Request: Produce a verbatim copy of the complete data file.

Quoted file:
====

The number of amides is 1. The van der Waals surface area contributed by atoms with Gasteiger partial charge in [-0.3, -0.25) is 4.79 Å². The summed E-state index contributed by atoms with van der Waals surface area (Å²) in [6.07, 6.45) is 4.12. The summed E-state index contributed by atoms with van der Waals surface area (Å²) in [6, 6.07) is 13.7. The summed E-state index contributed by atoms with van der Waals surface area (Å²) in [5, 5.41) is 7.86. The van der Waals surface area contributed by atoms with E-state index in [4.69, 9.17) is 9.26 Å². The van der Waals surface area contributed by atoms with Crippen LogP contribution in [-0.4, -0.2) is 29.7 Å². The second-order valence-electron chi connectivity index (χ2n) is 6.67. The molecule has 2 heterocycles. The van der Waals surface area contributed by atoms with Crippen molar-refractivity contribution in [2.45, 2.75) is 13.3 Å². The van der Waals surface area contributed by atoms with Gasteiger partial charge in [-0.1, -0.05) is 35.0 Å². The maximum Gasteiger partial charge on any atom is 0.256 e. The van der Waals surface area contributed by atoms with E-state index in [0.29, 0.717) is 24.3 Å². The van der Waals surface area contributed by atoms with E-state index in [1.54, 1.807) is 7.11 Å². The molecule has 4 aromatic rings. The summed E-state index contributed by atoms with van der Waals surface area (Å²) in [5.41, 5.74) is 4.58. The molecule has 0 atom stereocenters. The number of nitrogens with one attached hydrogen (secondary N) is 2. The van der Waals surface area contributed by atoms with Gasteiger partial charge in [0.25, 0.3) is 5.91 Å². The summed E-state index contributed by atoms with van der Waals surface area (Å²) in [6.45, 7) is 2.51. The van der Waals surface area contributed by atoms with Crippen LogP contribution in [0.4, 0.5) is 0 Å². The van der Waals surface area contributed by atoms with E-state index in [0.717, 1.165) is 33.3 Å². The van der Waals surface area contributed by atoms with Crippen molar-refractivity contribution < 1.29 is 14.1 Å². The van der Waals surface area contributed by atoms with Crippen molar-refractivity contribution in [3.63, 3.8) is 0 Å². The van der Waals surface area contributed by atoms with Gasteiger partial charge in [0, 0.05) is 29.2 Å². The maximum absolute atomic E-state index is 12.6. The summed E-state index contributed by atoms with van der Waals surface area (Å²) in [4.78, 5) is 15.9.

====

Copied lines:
The number of amides is 1. The van der Waals surface area contributed by atoms with Gasteiger partial charge in [-0.3, -0.25) is 4.79 Å². The summed E-state index contributed by atoms with van der Waals surface area (Å²) in [6.07, 6.45) is 4.12. The summed E-state index contributed by atoms with van der Waals surface area (Å²) in [6, 6.07) is 13.7. The summed E-state index contributed by atoms with van der Waals surface area (Å²) in [5, 5.41) is 7.86. The van der Waals surface area contributed by atoms with E-state index in [4.69, 9.17) is 9.26 Å². The van der Waals surface area contributed by atoms with Crippen LogP contribution in [-0.4, -0.2) is 29.7 Å². The second-order valence-electron chi connectivity index (χ2n) is 6.67. The molecule has 2 heterocycles. The van der Waals surface area contributed by atoms with Crippen molar-refractivity contribution in [2.45, 2.75) is 13.3 Å². The van der Waals surface area contributed by atoms with Gasteiger partial charge in [-0.1, -0.05) is 35.0 Å². The maximum Gasteiger partial charge on any atom is 0.256 e. The van der Waals surface area contributed by atoms with E-state index in [0.29, 0.717) is 24.3 Å². The van der Waals surface area contributed by atoms with E-state index in [1.54, 1.807) is 7.11 Å². The molecule has 4 aromatic rings. The summed E-state index contributed by atoms with van der Waals surface area (Å²) in [5.41, 5.74) is 4.58. The molecule has 0 atom stereocenters. The number of nitrogens with one attached hydrogen (secondary N) is 2. The van der Waals surface area contributed by atoms with Gasteiger partial charge in [0.25, 0.3) is 5.91 Å². The summed E-state index contributed by atoms with van der Waals surface area (Å²) in [6.45, 7) is 2.51. The van der Waals surface area contributed by atoms with Crippen LogP contribution in [0.4, 0.5) is 0 Å². The van der Waals surface area contributed by atoms with E-state index in [0.717, 1.165) is 33.3 Å². The van der Waals surface area contributed by atoms with Crippen molar-refractivity contribution < 1.29 is 14.1 Å². The van der Waals surface area contributed by atoms with Crippen molar-refractivity contribution in [3.63, 3.8) is 0 Å². The van der Waals surface area contributed by atoms with Gasteiger partial charge in [0, 0.05) is 29.2 Å². The maximum absolute atomic E-state index is 12.6. The summed E-state index contributed by atoms with van der Waals surface area (Å²) in [4.78, 5) is 15.9.